WWW Wednesdays

WWW Wednesdays—June 8, 2011

WWW WednesdaysTo play along, just answer the following three (3) questions…

• What are you currently reading?
• What did you recently finish reading?
• What do you think you’ll read next?

I am currently reading [amazon_link id=”1594202885″ target=”_blank” ]A Jane Austen Education: How Six Novels Taught Me About Love, Friendship, and the Things That Really Matter[/amazon_link] by William Deresiewicz. He has divided the chapters into life lessons he learned from each of the six major novels by novel title and lesson, and I am currently in the chapter about [amazon_link id=”193659451X” target=”_blank” ]Persuasion[/amazon_link], which might be my favorite Jane Austen book. I really love [amazon_link id=”1936594293″ target=”_blank” ]Pride And Prejudice[/amazon_link] and [amazon_link id=”0141040378″ target=”_blank” ]Sense and Sensibility[/amazon_link]. I’m not sure I like the author all that much. The book is part memoir, part literary criticism, and his descriptions of himself are quite candid.

I recently finished [amazon_link id=”B004R1Q9PI” target=”_blank” ]The Secret Diary of a Princess[/amazon_link] by Melanie Clegg. It is a novel about Marie Antoinette’s later childhood leading up to her marriage with the future Louis XVI—an interesting peek into the Viennese court.

I think the next thing I will read will be [amazon_link id=”1439191697″ target=”_blank” ]The Kitchen Daughter[/amazon_link] by Jael McHenry (my sidebar says I’m already reading it, but I haven’t really started it yet) and perhaps [amazon_link id=”0743482832″ target=”_blank” ]The Tempest[/amazon_link]. I do need to finally read [amazon_link id=”B0048EL84Q” target=”_blank” ]The Dream of Perpetual Motion[/amazon_link] by Dexter Palmer.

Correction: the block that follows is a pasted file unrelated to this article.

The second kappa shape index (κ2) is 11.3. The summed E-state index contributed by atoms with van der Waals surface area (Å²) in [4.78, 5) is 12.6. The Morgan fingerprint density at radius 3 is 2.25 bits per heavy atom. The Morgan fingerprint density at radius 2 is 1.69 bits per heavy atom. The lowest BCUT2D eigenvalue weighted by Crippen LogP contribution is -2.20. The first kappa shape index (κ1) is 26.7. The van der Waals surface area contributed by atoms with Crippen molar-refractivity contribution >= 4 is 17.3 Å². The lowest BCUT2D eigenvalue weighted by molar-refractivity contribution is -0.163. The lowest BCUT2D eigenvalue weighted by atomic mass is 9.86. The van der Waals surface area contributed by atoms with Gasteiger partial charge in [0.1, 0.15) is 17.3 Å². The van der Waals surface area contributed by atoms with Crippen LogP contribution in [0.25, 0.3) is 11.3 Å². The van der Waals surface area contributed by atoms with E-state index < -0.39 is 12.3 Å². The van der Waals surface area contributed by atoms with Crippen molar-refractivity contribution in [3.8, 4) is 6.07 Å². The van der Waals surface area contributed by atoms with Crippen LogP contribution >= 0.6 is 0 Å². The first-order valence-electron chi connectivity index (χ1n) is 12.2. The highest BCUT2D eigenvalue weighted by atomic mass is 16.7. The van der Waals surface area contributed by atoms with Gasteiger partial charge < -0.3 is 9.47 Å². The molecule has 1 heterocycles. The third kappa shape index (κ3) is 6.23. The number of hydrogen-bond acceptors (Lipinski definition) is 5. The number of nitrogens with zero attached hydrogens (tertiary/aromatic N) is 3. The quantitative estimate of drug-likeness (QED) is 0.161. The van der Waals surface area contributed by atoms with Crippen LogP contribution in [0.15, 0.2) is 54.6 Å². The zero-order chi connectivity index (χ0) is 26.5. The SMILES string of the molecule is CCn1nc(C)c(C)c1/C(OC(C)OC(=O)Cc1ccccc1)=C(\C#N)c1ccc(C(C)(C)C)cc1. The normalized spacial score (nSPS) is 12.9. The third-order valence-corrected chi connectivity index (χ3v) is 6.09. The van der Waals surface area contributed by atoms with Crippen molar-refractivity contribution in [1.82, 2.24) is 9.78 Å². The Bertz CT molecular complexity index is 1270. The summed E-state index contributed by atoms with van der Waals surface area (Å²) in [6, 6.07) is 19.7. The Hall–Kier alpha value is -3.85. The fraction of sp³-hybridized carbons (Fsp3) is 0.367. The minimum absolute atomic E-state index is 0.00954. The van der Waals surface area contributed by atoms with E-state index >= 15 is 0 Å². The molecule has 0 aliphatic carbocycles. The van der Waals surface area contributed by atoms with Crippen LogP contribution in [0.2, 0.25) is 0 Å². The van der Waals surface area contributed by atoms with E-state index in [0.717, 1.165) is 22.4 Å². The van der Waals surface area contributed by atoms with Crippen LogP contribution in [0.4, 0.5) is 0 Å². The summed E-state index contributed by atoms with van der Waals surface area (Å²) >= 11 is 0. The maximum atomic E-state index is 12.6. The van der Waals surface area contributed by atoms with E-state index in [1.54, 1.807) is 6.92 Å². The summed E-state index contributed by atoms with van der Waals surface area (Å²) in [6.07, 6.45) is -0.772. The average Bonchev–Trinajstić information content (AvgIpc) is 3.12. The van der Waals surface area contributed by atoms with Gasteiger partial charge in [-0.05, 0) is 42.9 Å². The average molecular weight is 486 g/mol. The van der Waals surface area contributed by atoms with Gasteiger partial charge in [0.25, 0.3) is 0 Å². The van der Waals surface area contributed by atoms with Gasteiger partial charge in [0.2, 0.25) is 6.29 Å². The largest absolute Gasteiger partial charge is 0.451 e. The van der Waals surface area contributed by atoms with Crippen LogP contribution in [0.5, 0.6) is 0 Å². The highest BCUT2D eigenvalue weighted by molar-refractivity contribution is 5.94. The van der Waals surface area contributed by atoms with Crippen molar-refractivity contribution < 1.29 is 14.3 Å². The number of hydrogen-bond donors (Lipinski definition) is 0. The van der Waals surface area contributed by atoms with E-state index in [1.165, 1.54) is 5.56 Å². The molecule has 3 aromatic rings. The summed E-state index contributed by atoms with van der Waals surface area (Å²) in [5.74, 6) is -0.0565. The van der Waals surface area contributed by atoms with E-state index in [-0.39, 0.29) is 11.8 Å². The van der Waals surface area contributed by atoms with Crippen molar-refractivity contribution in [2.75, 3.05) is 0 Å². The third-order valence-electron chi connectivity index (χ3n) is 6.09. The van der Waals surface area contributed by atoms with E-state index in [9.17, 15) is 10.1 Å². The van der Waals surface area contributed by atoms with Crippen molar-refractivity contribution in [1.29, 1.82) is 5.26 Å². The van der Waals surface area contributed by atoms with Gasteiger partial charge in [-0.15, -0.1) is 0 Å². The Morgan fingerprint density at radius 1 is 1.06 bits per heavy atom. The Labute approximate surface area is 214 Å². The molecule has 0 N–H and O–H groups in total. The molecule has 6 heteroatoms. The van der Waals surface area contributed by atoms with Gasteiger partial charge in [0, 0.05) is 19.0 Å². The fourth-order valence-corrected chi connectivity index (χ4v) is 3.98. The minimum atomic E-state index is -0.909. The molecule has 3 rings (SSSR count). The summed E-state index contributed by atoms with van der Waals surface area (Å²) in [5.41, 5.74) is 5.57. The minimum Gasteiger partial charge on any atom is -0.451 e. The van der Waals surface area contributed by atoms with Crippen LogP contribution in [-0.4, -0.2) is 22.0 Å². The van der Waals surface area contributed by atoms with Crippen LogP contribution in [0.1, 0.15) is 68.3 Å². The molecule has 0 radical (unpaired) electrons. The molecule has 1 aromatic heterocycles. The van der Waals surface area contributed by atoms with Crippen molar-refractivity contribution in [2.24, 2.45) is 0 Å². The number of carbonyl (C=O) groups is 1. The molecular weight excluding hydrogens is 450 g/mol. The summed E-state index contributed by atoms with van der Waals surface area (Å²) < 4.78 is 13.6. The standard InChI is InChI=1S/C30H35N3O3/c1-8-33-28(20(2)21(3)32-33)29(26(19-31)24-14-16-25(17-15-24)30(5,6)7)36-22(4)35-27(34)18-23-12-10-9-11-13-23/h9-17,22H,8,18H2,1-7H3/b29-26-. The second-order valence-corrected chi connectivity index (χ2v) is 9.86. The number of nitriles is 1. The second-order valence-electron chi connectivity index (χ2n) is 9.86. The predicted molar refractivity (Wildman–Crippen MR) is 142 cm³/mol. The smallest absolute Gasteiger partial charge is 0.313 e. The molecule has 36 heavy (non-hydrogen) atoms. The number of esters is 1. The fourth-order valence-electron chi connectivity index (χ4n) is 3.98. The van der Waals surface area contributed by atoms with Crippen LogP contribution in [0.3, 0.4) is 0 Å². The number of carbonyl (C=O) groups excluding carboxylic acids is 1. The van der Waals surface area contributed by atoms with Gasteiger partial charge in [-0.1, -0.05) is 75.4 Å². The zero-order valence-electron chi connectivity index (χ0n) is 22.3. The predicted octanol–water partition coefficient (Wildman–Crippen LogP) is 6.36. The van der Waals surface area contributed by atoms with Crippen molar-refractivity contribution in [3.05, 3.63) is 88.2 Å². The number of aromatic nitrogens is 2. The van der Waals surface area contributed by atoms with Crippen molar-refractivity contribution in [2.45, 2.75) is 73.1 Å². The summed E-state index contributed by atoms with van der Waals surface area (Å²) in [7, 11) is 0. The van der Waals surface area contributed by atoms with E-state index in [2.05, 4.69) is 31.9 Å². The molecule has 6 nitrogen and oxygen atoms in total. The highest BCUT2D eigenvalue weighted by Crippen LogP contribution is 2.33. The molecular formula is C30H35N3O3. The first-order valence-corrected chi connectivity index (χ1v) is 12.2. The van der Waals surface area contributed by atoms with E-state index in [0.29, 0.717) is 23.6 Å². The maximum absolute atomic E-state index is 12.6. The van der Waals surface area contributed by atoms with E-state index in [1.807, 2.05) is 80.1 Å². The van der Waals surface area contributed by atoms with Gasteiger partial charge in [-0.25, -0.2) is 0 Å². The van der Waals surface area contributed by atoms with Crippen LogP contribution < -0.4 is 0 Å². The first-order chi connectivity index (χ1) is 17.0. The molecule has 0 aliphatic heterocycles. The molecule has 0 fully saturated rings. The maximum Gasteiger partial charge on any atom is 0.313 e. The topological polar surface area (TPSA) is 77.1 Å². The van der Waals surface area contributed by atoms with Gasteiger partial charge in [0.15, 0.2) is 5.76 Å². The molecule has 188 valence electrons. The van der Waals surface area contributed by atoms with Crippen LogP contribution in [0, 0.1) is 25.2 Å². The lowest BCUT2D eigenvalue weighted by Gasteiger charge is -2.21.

Friday Finds

Friday Finds—May 20, 2011

Friday FindsI haven’t done Friday Finds in a while because I have been to busy to find much of anything. 😥

But! I have heard about some books that look pretty good and that I want to share with you.

I thought these books looked good, but I truthfully can’t tell you anymore where I found out about them. I will try to be better about documenting the finds in the future.

[amazon_image id=”141655047X” link=”true” target=”_blank” size=”medium” ]Queen By Right: A Novel[/amazon_image] [amazon_image id=”B002PJ4IIO” link=”true” target=”_blank” size=”medium” ]And Only to Deceive[/amazon_image] [amazon_image id=”1439191697″ link=”true” target=”_blank” size=”medium” ]The Kitchen Daughter[/amazon_image]

I am particularly interested in [amazon_link id=”1439191697″ target=”_blank” ]The Kitchen Daughter[/amazon_link] because the protagonist is a character with Asperger’s Syndrome, which my middle daughter has (my son is also autistic).